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Maya Ackerman, a computer scientist at Santa Clara University in California, has developed a programme that uses data analysis to create songs, producing both the melody and lyrics.

The programme, called ALYSIA, or Automated Lyrical Songwriting Application, uses machine-learning algorithms, which “learn” about how to construct songs through exposure to large data-sets.

Ackerman released ALYSIA as an app at the beginning of this year.  The program generates melodies and lyrics, from which the user picks and then assembles to form a song. The user can also request specific instruments or input a lyric and receive a corresponding melody.  One user who had never played a musical instrument was able to compose an aria for an opera, in Italian.

Ackerman acknowledges the potential controversy around such technology: “Humans have a strong bias against thinking about computers as being creative”.  However, she states that ALYSIA’s function is not to replace human songwriters, but rather to act as a collaborator and inspiration.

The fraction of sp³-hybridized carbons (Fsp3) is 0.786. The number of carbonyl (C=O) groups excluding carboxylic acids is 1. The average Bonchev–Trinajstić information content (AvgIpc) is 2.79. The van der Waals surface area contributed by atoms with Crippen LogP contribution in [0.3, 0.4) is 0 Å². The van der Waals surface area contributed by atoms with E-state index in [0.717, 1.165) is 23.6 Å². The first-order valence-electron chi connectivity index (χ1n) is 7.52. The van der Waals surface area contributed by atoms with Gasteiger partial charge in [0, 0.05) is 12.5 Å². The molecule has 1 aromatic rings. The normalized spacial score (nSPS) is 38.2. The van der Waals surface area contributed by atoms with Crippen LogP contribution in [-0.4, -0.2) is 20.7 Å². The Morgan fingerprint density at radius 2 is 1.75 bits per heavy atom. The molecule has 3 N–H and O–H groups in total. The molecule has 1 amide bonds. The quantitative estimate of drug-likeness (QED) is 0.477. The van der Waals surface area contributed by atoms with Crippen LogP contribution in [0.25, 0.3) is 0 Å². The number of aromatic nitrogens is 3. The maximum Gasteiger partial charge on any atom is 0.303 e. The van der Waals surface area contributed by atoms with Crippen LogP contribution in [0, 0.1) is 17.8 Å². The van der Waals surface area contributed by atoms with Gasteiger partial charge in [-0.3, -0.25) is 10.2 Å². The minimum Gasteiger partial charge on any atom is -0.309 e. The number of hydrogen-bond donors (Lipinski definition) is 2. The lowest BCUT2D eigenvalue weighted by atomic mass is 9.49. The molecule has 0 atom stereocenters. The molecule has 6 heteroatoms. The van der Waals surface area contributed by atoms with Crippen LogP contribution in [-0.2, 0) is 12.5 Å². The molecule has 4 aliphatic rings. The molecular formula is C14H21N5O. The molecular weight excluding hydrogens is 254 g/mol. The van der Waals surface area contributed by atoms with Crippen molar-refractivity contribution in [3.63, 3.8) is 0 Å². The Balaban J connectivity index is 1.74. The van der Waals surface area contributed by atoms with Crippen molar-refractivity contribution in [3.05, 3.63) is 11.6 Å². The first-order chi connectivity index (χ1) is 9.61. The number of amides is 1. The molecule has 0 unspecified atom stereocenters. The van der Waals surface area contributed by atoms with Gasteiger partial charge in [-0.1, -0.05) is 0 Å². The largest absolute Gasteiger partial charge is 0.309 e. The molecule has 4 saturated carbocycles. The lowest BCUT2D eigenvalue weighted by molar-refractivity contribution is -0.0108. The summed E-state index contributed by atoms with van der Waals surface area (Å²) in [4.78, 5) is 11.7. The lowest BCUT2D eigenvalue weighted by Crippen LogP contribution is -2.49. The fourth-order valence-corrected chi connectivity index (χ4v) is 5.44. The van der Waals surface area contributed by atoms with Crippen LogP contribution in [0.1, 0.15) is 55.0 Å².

She states that she developed the programme out of frustration that she was unable to compose music that she enjoyed listening to.  Regarding this, she says, “The computer has a meaningful role. It does something that I’m no good at.”

Applicants for arts subjects, such as English, History of Art and Music, might consider to what extent we might value art created by machines.  They, along with Engineering applicants, might also reflect on the way in which technology is changing these creative fields.

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